March 28 – May 9, 2009
Reception for the Artist: Saturday, March 28, 6 – 9 pm
Los Angeles, CA - Sam Lee Gallery is pleased to present Disorientation by Los Angeles-based artist Phung Huynh. The gallery will host a reception for the artist on Saturday, March 28, 6 – 9 pm. The show opens on March 28 and closes on May 9, 2009.
Disorientation is comprised of 15 oil and acrylic paintings whose imagery fluctuates between the sweet and the grotesque. Phung Huynh’s latest series is largely inspired by Chinese auspicious imagery. Examples of typical auspicious imagery – mass-produced and often found on calendars and knickknacks in Chinatown tourist shops – include representations of plump children, luscious pomegranates, succulent peaches, colorful carps, verdant lotus flowers, and powerful gods and goddesses. Such objects and figures are usually combined into certain scenes to procure good omens, acting as harbingers of success and fortune when displayed on the walls.
By appropriating from this specific Chinese iconography, Huynh, born in Vietnam of Cambodian and Chinese descent, deliberately takes such icons out of their traditional context and rearranges her subjects into perverse allegories. In Live Long and Prosper (2009), the god of longevity with his gigantic phallic-head, who is riding a billowing cloud, descends onto the earthly realm and resides over the phalanx of cherubic, naked baby girls who are sexually posed and mischievously frolicking with a ripened and oversized peach. Here, Huynh turns such characters on their heads by deconstructing and obfuscating their conventional meanings; the naughty children assume adult behavior, and the objects have a life of their own, thus creating a tension or disorientation for the viewer. This disorientation is also a metaphor for the artist’s own cultural identity and "orientation," a continual slippage between her western assimilation and eastern heritage.
Huynh, trained in the rigors of western academic painting and influenced by 17th century Italian baroque artists such as Caravaggio and Artemisia Gentileschi, conflates old masters painting techniques with graphic illustrations to create these beautifully executed, original pieces. Incorporating Renaissance pictorial framing devices, Huynh’s Milk and Honey (2009) is reminiscent of Raphael’s Alba Madonna but has gone wild. Huynh’s painting depicts an Asian “Madonna” with two naked babies suckling her breasts -- all enveloped by a circular, pictorial frame. This directs the viewer to the center of the work where the maternal figure is glaring back, as if to comment that you have been caught intruding on a highly intimate moment in time. In Good Fortune, Good Luck (2008), this large-scale work recalls The Birth of Venus by the Italian Renaissance painter Sandro Botticelli. In Huynh’s version, the three highly rendered, scantily clad cherubs (“Venus” in the center with two males flanking her) are encapsulated by a flat, pictorial trefoil; each figure, contained within its own circle, is acting out flirtatious and suggestive gestures. Huynh draws her inspirations from western iconic paintings but spins the work to achieve her own ideas.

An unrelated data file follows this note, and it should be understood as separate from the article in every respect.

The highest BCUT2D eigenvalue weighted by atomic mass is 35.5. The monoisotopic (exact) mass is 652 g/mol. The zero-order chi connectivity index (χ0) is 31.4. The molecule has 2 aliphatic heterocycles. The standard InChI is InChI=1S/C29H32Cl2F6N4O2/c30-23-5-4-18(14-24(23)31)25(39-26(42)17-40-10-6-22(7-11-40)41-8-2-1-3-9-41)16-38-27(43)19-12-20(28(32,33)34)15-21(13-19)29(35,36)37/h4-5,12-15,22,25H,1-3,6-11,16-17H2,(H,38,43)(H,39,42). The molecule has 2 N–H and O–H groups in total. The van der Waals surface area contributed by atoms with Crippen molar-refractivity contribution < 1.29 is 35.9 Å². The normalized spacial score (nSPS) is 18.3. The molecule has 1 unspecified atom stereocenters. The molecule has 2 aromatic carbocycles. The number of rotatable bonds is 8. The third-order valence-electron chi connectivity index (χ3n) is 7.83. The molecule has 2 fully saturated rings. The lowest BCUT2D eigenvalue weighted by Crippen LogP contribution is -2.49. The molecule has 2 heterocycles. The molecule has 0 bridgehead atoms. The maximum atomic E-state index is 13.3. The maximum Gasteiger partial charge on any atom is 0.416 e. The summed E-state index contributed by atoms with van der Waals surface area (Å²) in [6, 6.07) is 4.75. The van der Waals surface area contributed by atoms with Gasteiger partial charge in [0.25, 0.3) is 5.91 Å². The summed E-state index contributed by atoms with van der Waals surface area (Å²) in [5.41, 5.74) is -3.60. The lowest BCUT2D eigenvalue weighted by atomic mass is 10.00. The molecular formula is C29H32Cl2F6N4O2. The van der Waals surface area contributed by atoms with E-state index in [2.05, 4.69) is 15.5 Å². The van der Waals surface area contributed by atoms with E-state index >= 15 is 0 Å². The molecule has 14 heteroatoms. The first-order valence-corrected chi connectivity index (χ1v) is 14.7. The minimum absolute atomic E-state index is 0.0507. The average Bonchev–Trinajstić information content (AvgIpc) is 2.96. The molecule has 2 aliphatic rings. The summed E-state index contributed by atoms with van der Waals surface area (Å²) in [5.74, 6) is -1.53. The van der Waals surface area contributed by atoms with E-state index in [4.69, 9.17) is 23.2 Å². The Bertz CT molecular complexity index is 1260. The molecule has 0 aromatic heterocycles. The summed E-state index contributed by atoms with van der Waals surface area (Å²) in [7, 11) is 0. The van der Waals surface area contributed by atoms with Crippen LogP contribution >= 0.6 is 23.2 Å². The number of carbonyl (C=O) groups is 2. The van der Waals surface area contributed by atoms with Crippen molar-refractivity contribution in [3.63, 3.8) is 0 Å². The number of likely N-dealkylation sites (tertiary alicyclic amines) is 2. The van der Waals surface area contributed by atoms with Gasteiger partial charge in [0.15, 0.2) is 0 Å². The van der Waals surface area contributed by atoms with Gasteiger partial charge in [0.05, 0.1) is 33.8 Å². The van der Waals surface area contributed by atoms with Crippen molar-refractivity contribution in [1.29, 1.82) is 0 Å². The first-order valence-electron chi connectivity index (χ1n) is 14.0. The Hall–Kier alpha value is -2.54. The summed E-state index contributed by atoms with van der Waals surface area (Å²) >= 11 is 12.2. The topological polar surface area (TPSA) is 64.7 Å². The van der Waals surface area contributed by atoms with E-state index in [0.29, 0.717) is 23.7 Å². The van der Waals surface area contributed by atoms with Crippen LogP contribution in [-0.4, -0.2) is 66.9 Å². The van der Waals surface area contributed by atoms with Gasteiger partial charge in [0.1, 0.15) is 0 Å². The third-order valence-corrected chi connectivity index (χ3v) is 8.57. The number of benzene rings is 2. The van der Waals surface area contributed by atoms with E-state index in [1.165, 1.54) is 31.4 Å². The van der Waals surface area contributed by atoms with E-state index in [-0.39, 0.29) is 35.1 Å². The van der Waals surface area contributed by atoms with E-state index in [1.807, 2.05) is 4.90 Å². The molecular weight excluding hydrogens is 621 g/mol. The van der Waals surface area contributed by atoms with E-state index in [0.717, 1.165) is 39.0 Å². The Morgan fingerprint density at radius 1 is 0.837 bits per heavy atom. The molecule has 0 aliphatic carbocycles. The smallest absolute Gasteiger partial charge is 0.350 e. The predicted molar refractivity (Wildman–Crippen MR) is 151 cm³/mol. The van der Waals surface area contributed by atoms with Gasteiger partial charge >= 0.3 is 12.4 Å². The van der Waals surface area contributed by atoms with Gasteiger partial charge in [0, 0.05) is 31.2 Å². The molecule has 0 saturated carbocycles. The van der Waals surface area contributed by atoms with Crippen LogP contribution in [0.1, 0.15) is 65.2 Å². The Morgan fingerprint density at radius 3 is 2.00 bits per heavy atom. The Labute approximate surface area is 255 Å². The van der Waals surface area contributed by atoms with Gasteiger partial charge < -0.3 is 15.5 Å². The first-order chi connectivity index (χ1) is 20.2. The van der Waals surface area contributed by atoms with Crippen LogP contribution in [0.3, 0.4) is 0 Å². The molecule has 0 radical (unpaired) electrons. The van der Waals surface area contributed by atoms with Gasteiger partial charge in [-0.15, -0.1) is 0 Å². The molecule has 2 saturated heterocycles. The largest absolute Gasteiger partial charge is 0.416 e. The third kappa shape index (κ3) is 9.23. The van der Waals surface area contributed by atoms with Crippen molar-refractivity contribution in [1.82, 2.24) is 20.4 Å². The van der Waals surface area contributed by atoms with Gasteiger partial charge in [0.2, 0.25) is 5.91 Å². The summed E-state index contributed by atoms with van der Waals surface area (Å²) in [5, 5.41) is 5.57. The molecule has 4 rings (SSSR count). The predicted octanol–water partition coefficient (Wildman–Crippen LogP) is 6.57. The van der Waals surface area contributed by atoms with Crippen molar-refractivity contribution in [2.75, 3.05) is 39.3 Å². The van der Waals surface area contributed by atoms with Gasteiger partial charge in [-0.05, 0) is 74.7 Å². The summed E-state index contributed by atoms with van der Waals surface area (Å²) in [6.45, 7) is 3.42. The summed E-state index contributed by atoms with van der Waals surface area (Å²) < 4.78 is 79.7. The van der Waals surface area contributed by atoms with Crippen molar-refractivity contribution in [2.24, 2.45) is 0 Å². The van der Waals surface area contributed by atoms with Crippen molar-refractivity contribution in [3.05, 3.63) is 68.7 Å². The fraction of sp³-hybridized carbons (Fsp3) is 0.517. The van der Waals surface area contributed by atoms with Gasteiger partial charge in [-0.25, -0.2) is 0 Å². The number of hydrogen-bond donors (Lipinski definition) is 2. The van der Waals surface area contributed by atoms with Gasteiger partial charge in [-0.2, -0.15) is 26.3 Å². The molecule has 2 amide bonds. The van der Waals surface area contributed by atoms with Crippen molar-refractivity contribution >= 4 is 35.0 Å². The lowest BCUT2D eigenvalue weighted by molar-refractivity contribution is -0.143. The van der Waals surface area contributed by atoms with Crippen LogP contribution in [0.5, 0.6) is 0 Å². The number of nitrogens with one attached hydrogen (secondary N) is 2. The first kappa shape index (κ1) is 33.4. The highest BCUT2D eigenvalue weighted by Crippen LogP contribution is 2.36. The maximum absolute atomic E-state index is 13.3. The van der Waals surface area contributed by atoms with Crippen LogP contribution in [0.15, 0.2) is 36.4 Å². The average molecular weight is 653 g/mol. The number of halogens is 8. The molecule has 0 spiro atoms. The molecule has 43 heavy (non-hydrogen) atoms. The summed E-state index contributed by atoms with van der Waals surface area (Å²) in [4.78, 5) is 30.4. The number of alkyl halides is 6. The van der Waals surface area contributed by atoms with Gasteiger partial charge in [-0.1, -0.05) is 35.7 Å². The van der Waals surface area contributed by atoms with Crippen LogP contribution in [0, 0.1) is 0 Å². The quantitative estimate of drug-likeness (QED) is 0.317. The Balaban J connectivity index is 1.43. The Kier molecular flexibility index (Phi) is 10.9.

Huynh currently lives and works in Los Angeles. She holds a bachelor’s degree in illustration from Art Center College of Design (1999) and a master’s of fine art from New York University (2001). Her work has been displayed in numerous group exhibitions in Brooklyn, Connecticut, Manhattan and Los Angeles; she’s also had critical, solo exhibitions at Gagosian Gallery (Los Angeles), McCaig-Welles Gallery (Brooklyn, NY) and Sweeney Art Gallery (Riverside, CA). Her most recent projects include public art commissions from the Community Redevelopment Agency and the Metropolitan Transportation Authority (2 separate commissions) in Los Angeles.
Digital images are available for press purposes. Please email (firstname.lastname@example.org) for reproduction requests.
Sam Lee Gallery is located at 990 N. Hill Street #190, Los Angeles, CA 90012, Phone 323-227-0275, Facsimile 323-227-0256. Gallery hours are Tuesday to Saturday, 12 to 6 pm. For detailed information, please visit the gallery’s website, www.samleegallery.com.